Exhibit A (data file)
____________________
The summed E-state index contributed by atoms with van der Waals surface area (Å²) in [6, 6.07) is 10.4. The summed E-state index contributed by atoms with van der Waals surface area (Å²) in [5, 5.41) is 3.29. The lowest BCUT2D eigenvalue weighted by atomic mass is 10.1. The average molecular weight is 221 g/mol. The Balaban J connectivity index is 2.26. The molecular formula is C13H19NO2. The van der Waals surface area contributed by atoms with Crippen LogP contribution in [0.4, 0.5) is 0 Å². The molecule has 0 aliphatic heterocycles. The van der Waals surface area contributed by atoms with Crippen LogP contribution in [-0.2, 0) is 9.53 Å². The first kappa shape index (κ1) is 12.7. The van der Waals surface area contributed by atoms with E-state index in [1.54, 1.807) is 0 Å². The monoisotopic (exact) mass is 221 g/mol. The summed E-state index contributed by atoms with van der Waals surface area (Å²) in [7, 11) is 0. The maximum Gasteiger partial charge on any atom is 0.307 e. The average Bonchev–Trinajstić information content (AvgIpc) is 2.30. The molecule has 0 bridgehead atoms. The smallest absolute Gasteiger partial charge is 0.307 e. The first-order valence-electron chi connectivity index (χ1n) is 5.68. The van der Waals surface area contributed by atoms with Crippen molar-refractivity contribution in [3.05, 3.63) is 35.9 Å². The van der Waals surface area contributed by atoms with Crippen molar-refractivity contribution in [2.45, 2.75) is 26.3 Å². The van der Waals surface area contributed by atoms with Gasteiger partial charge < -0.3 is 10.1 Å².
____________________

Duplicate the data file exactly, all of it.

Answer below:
The summed E-state index contributed by atoms with van der Waals surface area (Å²) in [6, 6.07) is 10.4. The summed E-state index contributed by atoms with van der Waals surface area (Å²) in [5, 5.41) is 3.29. The lowest BCUT2D eigenvalue weighted by atomic mass is 10.1. The average molecular weight is 221 g/mol. The Balaban J connectivity index is 2.26. The molecular formula is C13H19NO2. The van der Waals surface area contributed by atoms with Crippen LogP contribution in [0.4, 0.5) is 0 Å². The molecule has 0 aliphatic heterocycles. The van der Waals surface area contributed by atoms with Crippen LogP contribution in [-0.2, 0) is 9.53 Å². The first kappa shape index (κ1) is 12.7. The van der Waals surface area contributed by atoms with E-state index in [1.54, 1.807) is 0 Å². The monoisotopic (exact) mass is 221 g/mol. The summed E-state index contributed by atoms with van der Waals surface area (Å²) in [7, 11) is 0. The maximum Gasteiger partial charge on any atom is 0.307 e. The average Bonchev–Trinajstić information content (AvgIpc) is 2.30. The molecule has 0 bridgehead atoms. The smallest absolute Gasteiger partial charge is 0.307 e. The first-order valence-electron chi connectivity index (χ1n) is 5.68. The van der Waals surface area contributed by atoms with Crippen molar-refractivity contribution in [3.05, 3.63) is 35.9 Å². The van der Waals surface area contributed by atoms with Crippen molar-refractivity contribution in [2.45, 2.75) is 26.3 Å². The van der Waals surface area contributed by atoms with Gasteiger partial charge < -0.3 is 10.1 Å².